Seventeen European nations have pledged to make climate change a part of their economic and social recovery agenda of the coronavirus pandemic. With six European nations making it to the top seven Coronavirus hit countries, Europe certainly is in dire straits. Despite the health crisis, these nations made it a point to insist that the most important theme of the survival of the human civilization – climate change - is included in their recovery plans.
These seventeen nations have pledged to make the EU blueprint which aims to reach net-zero emissions of greenhouse gases by 2050, to be central to recovery plans.“The focus is presently on fighting the pandemic and its immediate consequences. We should, however, begin to prepare ourselves to rebuild our economy and to introduce the necessary recovery plans to bring renewed, sustainable progress and prosperity back to Europe and its citizens,” says a joint letter by these nations. “While doing so, we must not lose sight of the persisting climate and ecological crisis. Building momentum to fight this battle has to stay high on the political agenda,” it further states. Other than carbon neutrality the greater propagation of farm to fork policy is also part of this climate deal.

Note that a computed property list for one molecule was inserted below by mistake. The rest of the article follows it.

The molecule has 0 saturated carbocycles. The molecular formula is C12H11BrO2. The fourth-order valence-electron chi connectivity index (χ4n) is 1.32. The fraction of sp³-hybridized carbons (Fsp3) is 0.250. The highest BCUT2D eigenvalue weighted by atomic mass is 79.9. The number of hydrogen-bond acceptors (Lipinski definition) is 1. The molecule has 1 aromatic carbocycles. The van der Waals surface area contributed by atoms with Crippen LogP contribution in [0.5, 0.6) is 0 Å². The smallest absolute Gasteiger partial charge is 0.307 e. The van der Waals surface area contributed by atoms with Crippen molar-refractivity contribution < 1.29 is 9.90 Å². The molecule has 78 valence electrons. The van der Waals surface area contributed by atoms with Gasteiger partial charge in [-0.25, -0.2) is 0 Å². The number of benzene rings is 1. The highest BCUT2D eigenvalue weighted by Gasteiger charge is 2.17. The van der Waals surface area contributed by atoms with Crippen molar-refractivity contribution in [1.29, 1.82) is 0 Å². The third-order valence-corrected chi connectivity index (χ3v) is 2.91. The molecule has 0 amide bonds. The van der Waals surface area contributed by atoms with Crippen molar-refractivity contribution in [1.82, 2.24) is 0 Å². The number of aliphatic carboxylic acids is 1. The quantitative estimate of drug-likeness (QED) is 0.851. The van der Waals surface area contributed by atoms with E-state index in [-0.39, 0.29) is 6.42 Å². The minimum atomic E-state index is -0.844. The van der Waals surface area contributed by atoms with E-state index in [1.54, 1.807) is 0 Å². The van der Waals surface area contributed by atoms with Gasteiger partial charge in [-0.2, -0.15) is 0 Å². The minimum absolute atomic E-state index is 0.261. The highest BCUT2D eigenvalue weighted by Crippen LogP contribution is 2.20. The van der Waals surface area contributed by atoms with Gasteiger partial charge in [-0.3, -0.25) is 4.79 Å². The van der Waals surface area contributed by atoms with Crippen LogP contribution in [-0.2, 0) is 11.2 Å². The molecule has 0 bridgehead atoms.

With a population of 1.7 billion the eight-member South Asian Association for Regional Cooperation (SAARC) accounts for 21% of the world population. As regards the Covid-19 damage, the SAARC region is on a better wicket compared to Europe. One wonders as to why the South Asian leaders have so far failed to unite for a common agenda that would make climate change concerns as a part of the recovery.
It’s true that the SAARC certainly is not the most dynamic intergovernmental organisation of regional co-operation. However, at the 16th SAARC conference held in 2010, in the pollution-free capital city of Bhutan, Thimphu the South Asian leaders made an initiative titled “Towards a Green and Happy South Asia”. Unfortunately climate change failed to muster the deserved attention at the summits that followed. This is despite the region being one of the most vulnerable in the world. Shrinking glaciers, flash floods, droughts and heatwaves have come to stay in South Asia. Sri Lanka has already been declared the second vulnerable nation to climate change. It rained continuously for seven months even last year flooding several areas. The 2017 floods here, which killed nearly 250 people, was the worst ever in decades. Due to this change in weather patterns crops failed thus making Sri Lanka vulnerable in food security as never before.
Ours certainly is not the only South Asian nation to face these challenges. Floods wreaked havoc in India and Nepal several times during the past couple of years. Droughts and soaring temperatures too have become a recurring feature. We Sri Lankans were almost baked alive during the months of March and April last year. South Asia certainly cannot afford to sit and wait while the rest of the world is fighting climate change with greater zest and zeal.